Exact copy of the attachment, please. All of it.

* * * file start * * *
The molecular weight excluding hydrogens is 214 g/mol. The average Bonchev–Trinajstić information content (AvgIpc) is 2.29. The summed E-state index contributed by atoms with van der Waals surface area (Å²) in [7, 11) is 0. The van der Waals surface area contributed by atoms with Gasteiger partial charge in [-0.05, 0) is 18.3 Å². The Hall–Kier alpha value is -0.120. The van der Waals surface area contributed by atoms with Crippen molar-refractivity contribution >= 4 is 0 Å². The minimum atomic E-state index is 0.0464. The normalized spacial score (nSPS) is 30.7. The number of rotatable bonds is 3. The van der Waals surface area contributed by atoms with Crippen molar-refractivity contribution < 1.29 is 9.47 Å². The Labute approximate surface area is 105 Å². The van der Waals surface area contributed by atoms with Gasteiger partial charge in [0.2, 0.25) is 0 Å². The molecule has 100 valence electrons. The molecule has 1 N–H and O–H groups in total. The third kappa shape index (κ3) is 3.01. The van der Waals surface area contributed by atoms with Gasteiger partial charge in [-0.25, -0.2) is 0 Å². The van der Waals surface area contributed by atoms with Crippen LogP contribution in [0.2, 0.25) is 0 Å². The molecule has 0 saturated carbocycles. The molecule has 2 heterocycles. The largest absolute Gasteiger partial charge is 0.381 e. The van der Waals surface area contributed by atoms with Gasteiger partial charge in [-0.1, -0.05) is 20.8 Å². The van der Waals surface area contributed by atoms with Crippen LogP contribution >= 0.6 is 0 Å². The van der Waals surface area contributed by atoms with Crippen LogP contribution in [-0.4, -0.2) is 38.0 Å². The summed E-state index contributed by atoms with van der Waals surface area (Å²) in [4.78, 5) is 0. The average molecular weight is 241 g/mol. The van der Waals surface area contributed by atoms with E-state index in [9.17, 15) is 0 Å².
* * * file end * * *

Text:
The molecular weight excluding hydrogens is 214 g/mol. The average Bonchev–Trinajstić information content (AvgIpc) is 2.29. The summed E-state index contributed by atoms with van der Waals surface area (Å²) in [7, 11) is 0. The van der Waals surface area contributed by atoms with Gasteiger partial charge in [-0.05, 0) is 18.3 Å². The Hall–Kier alpha value is -0.120. The van der Waals surface area contributed by atoms with Crippen molar-refractivity contribution >= 4 is 0 Å². The minimum atomic E-state index is 0.0464. The normalized spacial score (nSPS) is 30.7. The number of rotatable bonds is 3. The van der Waals surface area contributed by atoms with Crippen molar-refractivity contribution < 1.29 is 9.47 Å². The Labute approximate surface area is 105 Å². The van der Waals surface area contributed by atoms with Gasteiger partial charge in [0.2, 0.25) is 0 Å². The molecule has 100 valence electrons. The molecule has 1 N–H and O–H groups in total. The third kappa shape index (κ3) is 3.01. The van der Waals surface area contributed by atoms with Gasteiger partial charge in [-0.25, -0.2) is 0 Å². The van der Waals surface area contributed by atoms with Crippen LogP contribution in [0.2, 0.25) is 0 Å². The molecule has 0 saturated carbocycles. The molecule has 2 heterocycles. The largest absolute Gasteiger partial charge is 0.381 e. The van der Waals surface area contributed by atoms with Gasteiger partial charge in [-0.1, -0.05) is 20.8 Å². The van der Waals surface area contributed by atoms with Crippen LogP contribution >= 0.6 is 0 Å². The van der Waals surface area contributed by atoms with Crippen LogP contribution in [-0.4, -0.2) is 38.0 Å². The summed E-state index contributed by atoms with van der Waals surface area (Å²) in [4.78, 5) is 0. The average molecular weight is 241 g/mol. The van der Waals surface area contributed by atoms with E-state index in [9.17, 15) is 0 Å².